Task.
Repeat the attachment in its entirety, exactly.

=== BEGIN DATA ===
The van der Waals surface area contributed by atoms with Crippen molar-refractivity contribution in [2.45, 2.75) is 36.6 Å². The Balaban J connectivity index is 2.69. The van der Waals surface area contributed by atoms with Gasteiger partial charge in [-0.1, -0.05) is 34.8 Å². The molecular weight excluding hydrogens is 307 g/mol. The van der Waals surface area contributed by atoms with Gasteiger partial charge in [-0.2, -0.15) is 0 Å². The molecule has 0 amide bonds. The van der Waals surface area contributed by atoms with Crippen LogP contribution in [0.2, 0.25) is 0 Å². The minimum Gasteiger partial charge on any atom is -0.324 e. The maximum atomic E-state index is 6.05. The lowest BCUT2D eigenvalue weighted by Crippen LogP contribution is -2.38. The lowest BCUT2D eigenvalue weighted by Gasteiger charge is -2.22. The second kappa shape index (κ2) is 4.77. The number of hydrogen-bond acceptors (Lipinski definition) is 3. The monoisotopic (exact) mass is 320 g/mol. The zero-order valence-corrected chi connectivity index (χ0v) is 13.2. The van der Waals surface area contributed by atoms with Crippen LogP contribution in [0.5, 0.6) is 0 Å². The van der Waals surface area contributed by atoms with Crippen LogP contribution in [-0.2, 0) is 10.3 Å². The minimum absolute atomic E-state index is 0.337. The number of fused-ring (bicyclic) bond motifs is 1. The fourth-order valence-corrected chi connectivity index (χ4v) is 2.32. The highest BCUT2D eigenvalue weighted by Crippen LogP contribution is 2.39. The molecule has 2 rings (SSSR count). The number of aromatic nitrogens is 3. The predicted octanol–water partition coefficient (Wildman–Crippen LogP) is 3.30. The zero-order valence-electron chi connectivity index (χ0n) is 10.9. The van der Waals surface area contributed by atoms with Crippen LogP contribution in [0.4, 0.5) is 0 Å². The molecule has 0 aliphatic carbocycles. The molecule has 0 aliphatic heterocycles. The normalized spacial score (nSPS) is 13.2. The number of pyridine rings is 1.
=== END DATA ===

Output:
The van der Waals surface area contributed by atoms with Crippen molar-refractivity contribution in [2.45, 2.75) is 36.6 Å². The Balaban J connectivity index is 2.69. The van der Waals surface area contributed by atoms with Gasteiger partial charge in [-0.1, -0.05) is 34.8 Å². The molecular weight excluding hydrogens is 307 g/mol. The van der Waals surface area contributed by atoms with Gasteiger partial charge in [-0.2, -0.15) is 0 Å². The molecule has 0 amide bonds. The van der Waals surface area contributed by atoms with Crippen LogP contribution in [0.2, 0.25) is 0 Å². The minimum Gasteiger partial charge on any atom is -0.324 e. The maximum atomic E-state index is 6.05. The lowest BCUT2D eigenvalue weighted by Crippen LogP contribution is -2.38. The lowest BCUT2D eigenvalue weighted by Gasteiger charge is -2.22. The second kappa shape index (κ2) is 4.77. The number of hydrogen-bond acceptors (Lipinski definition) is 3. The monoisotopic (exact) mass is 320 g/mol. The zero-order valence-corrected chi connectivity index (χ0v) is 13.2. The van der Waals surface area contributed by atoms with Crippen LogP contribution in [0.5, 0.6) is 0 Å². The van der Waals surface area contributed by atoms with Crippen LogP contribution in [-0.2, 0) is 10.3 Å². The minimum absolute atomic E-state index is 0.337. The number of fused-ring (bicyclic) bond motifs is 1. The fourth-order valence-corrected chi connectivity index (χ4v) is 2.32. The highest BCUT2D eigenvalue weighted by Crippen LogP contribution is 2.39. The molecule has 2 rings (SSSR count). The number of aromatic nitrogens is 3. The predicted octanol–water partition coefficient (Wildman–Crippen LogP) is 3.30. The zero-order valence-electron chi connectivity index (χ0n) is 10.9. The van der Waals surface area contributed by atoms with Crippen LogP contribution in [0.4, 0.5) is 0 Å². The molecule has 0 aliphatic carbocycles. The molecule has 0 aliphatic heterocycles. The normalized spacial score (nSPS) is 13.2. The number of pyridine rings is 1.